George Mason Teacher Lectures on Game Addiction

A George Mason University teacher believes that society is blind to the permeation of videogame addiction in college students; a problem so widespread that she believes it is swelling the number of dropouts.

Demonstrating less tactfulness than Rush Limbaugh (yes, that was odd to write), Erica Jacobs kicks off her column by alluding that Virginia Tech shooter Seung-Hui Cho’s addiction to Counter-Strike contributed to his actions, before recounting the tale a student of hers told about a roommate at school that became so addicted to World of Warcraft, he eventually dropped out.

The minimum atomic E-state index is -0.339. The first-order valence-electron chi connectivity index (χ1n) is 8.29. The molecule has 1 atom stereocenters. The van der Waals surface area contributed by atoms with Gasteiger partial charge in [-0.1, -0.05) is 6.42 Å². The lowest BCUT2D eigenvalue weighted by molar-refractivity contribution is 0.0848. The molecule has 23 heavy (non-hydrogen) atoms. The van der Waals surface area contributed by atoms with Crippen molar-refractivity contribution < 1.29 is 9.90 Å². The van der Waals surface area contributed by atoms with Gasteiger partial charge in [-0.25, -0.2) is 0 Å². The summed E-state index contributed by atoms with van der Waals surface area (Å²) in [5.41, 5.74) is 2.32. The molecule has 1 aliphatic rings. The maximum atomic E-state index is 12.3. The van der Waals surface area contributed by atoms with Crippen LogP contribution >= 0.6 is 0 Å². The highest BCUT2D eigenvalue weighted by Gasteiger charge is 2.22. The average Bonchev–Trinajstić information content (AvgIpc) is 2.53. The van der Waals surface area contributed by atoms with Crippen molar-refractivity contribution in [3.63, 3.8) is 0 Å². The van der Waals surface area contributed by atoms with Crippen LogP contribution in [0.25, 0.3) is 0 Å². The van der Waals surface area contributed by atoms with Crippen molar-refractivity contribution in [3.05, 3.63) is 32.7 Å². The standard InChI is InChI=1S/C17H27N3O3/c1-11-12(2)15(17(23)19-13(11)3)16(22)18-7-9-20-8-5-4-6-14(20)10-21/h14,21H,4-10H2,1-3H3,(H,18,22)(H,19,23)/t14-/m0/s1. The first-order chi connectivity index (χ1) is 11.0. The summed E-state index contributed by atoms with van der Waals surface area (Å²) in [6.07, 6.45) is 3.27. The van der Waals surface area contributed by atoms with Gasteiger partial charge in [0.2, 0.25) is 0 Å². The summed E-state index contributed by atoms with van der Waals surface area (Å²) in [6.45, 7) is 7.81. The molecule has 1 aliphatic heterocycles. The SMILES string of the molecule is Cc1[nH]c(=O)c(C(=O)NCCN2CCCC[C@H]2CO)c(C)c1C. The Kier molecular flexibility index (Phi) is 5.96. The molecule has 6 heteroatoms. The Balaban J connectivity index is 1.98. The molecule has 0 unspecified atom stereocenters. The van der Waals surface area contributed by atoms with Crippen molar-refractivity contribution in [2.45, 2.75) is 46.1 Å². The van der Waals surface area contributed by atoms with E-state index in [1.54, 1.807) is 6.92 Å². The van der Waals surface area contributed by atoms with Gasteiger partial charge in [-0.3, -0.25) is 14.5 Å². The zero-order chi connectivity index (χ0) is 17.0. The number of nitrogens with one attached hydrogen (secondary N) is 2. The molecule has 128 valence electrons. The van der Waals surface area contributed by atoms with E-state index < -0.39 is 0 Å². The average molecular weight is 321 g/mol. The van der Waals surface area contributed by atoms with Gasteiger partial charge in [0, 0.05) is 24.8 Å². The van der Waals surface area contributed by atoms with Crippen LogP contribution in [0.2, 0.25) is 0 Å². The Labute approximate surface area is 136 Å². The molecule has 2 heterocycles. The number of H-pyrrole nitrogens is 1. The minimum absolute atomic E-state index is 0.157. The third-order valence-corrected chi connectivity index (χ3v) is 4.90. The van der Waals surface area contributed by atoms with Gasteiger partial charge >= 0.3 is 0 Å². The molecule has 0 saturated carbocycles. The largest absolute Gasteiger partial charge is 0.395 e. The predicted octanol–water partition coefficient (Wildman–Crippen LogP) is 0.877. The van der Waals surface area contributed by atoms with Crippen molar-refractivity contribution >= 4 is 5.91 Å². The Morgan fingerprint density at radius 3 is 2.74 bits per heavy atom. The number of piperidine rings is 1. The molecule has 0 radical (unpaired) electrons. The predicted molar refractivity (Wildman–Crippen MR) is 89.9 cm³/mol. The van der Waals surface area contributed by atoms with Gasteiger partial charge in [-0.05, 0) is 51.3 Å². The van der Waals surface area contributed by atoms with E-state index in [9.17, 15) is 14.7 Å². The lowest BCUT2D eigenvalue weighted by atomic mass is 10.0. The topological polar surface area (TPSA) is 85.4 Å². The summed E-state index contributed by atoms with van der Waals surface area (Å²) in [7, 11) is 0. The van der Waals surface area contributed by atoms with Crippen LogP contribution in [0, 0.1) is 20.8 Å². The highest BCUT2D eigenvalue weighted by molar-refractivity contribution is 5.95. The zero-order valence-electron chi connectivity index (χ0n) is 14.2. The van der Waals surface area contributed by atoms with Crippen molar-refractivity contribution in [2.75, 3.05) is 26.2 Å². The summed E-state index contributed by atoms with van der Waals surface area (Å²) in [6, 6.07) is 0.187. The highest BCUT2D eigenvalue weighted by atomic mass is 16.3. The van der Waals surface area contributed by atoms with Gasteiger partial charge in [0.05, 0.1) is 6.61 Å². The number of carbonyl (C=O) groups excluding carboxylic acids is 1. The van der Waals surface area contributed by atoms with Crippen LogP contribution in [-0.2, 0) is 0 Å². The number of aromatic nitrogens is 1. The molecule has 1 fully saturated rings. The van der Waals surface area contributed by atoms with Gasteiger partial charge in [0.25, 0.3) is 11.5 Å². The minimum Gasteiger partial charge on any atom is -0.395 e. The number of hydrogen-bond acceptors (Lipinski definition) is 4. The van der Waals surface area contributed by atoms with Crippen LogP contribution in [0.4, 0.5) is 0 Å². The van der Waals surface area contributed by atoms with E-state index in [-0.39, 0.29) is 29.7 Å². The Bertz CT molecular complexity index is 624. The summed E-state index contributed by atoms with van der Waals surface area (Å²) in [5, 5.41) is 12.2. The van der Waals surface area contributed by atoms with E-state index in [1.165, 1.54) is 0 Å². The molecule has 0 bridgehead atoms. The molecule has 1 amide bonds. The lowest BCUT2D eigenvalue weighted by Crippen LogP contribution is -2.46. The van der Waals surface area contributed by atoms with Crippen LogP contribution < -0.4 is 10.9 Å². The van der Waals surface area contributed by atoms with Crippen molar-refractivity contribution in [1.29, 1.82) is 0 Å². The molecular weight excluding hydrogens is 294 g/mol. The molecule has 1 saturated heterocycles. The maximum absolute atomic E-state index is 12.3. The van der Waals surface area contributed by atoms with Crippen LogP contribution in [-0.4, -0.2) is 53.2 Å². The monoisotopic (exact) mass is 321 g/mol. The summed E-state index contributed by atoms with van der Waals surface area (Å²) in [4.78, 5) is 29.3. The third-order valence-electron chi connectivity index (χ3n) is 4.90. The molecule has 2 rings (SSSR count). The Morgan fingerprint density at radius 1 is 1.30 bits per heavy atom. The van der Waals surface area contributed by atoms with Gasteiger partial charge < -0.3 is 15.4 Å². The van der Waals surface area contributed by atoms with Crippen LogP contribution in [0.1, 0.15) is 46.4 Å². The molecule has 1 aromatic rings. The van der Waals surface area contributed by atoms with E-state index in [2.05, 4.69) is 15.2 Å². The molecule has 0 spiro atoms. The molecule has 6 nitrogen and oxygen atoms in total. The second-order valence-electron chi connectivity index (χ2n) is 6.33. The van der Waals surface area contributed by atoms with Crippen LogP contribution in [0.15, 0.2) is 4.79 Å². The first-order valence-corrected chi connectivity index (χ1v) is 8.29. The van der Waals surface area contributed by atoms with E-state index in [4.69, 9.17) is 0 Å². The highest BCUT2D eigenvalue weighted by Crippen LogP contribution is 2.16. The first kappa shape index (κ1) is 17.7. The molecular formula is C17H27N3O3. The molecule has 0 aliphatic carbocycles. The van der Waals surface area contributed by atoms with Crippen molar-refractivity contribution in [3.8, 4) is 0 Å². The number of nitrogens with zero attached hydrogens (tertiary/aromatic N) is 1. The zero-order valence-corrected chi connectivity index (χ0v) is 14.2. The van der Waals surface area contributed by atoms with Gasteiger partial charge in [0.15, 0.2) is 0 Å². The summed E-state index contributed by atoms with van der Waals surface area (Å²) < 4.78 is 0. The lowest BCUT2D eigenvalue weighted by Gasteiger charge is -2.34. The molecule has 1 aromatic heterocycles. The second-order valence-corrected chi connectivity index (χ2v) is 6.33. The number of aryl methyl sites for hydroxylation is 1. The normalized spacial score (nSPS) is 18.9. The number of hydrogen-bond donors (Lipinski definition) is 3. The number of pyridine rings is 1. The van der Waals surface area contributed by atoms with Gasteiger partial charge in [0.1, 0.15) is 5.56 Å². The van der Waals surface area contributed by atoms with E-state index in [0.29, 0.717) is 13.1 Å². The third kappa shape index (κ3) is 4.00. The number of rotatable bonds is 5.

After this paper was read in Jacobs’ class, "each [of the other students] had a similar story of a family member or friend who was addicted to a video game.”

Jacobs goes on to reference a 2008 speech by (then) FCC Commissioner Deborah Taylor Tate, who billed online game addiction as “one of the top reasons” students dropping out of college.

“No one is immune from addiction,” wrote Jacobs, who continued:

We cope with addictions to alcohol and drugs more readily than addictions to video games, and that blindness has put many college students in jeopardy of failing school. As we know, recognizing that a problem exists is the first step to dealing with it.

Remember, the addict could be you.

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